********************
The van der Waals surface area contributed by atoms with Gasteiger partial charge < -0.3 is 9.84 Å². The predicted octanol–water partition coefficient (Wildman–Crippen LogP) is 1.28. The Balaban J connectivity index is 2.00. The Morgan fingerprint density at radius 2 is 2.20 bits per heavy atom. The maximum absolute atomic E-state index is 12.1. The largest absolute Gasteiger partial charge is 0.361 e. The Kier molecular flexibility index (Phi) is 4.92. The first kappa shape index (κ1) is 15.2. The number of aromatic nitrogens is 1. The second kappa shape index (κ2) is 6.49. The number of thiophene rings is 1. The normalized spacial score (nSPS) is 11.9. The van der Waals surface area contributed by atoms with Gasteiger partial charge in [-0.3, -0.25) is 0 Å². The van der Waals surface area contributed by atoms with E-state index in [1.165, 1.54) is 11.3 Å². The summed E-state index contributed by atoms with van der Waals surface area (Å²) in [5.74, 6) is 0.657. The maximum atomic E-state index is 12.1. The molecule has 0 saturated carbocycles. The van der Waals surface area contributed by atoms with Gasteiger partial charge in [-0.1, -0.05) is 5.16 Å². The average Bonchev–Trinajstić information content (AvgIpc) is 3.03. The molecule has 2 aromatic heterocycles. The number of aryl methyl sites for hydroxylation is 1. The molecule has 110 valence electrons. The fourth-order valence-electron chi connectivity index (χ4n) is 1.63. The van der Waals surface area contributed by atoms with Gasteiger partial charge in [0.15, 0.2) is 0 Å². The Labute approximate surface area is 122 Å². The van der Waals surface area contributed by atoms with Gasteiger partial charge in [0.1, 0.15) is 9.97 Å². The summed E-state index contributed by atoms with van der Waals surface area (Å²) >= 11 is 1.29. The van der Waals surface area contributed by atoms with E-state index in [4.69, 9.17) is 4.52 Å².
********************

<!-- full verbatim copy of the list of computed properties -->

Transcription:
The van der Waals surface area contributed by atoms with Gasteiger partial charge < -0.3 is 9.84 Å². The predicted octanol–water partition coefficient (Wildman–Crippen LogP) is 1.28. The Balaban J connectivity index is 2.00. The Morgan fingerprint density at radius 2 is 2.20 bits per heavy atom. The maximum absolute atomic E-state index is 12.1. The largest absolute Gasteiger partial charge is 0.361 e. The Kier molecular flexibility index (Phi) is 4.92. The first kappa shape index (κ1) is 15.2. The number of aromatic nitrogens is 1. The second kappa shape index (κ2) is 6.49. The number of thiophene rings is 1. The normalized spacial score (nSPS) is 11.9. The van der Waals surface area contributed by atoms with Gasteiger partial charge in [-0.3, -0.25) is 0 Å². The van der Waals surface area contributed by atoms with E-state index in [1.165, 1.54) is 11.3 Å². The summed E-state index contributed by atoms with van der Waals surface area (Å²) in [5.74, 6) is 0.657. The maximum atomic E-state index is 12.1. The molecule has 0 saturated carbocycles. The van der Waals surface area contributed by atoms with Gasteiger partial charge in [-0.1, -0.05) is 5.16 Å². The average Bonchev–Trinajstić information content (AvgIpc) is 3.03. The molecule has 2 aromatic heterocycles. The number of aryl methyl sites for hydroxylation is 1. The molecule has 110 valence electrons. The fourth-order valence-electron chi connectivity index (χ4n) is 1.63. The van der Waals surface area contributed by atoms with Gasteiger partial charge in [0.15, 0.2) is 0 Å². The Labute approximate surface area is 122 Å². The van der Waals surface area contributed by atoms with Gasteiger partial charge in [0.1, 0.15) is 9.97 Å². The summed E-state index contributed by atoms with van der Waals surface area (Å²) >= 11 is 1.29. The van der Waals surface area contributed by atoms with E-state index in [4.69, 9.17) is 4.52 Å².